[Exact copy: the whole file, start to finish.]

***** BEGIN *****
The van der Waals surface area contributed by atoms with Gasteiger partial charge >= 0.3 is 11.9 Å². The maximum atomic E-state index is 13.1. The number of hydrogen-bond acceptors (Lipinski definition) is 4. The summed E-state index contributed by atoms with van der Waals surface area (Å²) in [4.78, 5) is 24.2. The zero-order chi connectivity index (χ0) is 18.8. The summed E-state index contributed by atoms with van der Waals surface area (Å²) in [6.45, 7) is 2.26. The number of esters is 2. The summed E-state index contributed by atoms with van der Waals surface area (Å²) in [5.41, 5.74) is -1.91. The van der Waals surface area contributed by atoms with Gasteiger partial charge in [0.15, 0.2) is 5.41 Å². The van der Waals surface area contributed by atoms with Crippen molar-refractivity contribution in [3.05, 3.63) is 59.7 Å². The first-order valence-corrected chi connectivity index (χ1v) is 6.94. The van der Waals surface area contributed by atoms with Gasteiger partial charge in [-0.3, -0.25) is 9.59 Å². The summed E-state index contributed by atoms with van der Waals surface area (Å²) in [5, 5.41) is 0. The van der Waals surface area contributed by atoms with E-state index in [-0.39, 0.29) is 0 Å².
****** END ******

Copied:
The van der Waals surface area contributed by atoms with Gasteiger partial charge >= 0.3 is 11.9 Å². The maximum atomic E-state index is 13.1. The number of hydrogen-bond acceptors (Lipinski definition) is 4. The summed E-state index contributed by atoms with van der Waals surface area (Å²) in [4.78, 5) is 24.2. The zero-order chi connectivity index (χ0) is 18.8. The summed E-state index contributed by atoms with van der Waals surface area (Å²) in [6.45, 7) is 2.26. The number of esters is 2. The summed E-state index contributed by atoms with van der Waals surface area (Å²) in [5.41, 5.74) is -1.91. The van der Waals surface area contributed by atoms with Gasteiger partial charge in [0.15, 0.2) is 5.41 Å². The van der Waals surface area contributed by atoms with Crippen molar-refractivity contribution in [3.05, 3.63) is 59.7 Å². The first-order valence-corrected chi connectivity index (χ1v) is 6.94. The van der Waals surface area contributed by atoms with Gasteiger partial charge in [-0.3, -0.25) is 9.59 Å². The summed E-state index contributed by atoms with van der Waals surface area (Å²) in [5, 5.41) is 0. The van der Waals surface area contributed by atoms with E-state index in [-0.39, 0.29) is 0 Å².